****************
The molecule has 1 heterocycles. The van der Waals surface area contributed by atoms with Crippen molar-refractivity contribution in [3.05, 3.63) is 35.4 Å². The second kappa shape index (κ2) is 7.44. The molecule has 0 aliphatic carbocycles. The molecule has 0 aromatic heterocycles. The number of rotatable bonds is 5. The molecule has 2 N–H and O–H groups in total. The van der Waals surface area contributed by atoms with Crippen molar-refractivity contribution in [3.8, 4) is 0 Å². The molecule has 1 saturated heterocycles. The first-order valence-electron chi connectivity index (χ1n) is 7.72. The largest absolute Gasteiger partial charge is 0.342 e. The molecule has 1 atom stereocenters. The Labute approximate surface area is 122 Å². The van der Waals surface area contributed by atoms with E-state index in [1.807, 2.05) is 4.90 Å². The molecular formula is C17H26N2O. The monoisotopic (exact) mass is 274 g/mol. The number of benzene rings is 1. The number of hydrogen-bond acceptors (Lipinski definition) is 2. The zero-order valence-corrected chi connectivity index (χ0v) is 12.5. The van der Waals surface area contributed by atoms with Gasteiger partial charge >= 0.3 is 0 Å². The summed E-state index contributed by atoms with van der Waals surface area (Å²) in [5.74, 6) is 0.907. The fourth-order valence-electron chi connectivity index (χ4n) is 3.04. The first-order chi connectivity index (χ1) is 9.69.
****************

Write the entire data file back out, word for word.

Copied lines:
The molecule has 1 heterocycles. The van der Waals surface area contributed by atoms with Crippen molar-refractivity contribution in [3.05, 3.63) is 35.4 Å². The second kappa shape index (κ2) is 7.44. The molecule has 0 aliphatic carbocycles. The molecule has 0 aromatic heterocycles. The number of rotatable bonds is 5. The molecule has 2 N–H and O–H groups in total. The van der Waals surface area contributed by atoms with Crippen molar-refractivity contribution in [3.8, 4) is 0 Å². The molecule has 1 saturated heterocycles. The first-order valence-electron chi connectivity index (χ1n) is 7.72. The largest absolute Gasteiger partial charge is 0.342 e. The molecule has 1 atom stereocenters. The Labute approximate surface area is 122 Å². The van der Waals surface area contributed by atoms with E-state index in [1.807, 2.05) is 4.90 Å². The molecular formula is C17H26N2O. The monoisotopic (exact) mass is 274 g/mol. The number of benzene rings is 1. The number of hydrogen-bond acceptors (Lipinski definition) is 2. The zero-order valence-corrected chi connectivity index (χ0v) is 12.5. The van der Waals surface area contributed by atoms with Gasteiger partial charge >= 0.3 is 0 Å². The summed E-state index contributed by atoms with van der Waals surface area (Å²) in [5.74, 6) is 0.907. The fourth-order valence-electron chi connectivity index (χ4n) is 3.04. The first-order chi connectivity index (χ1) is 9.69.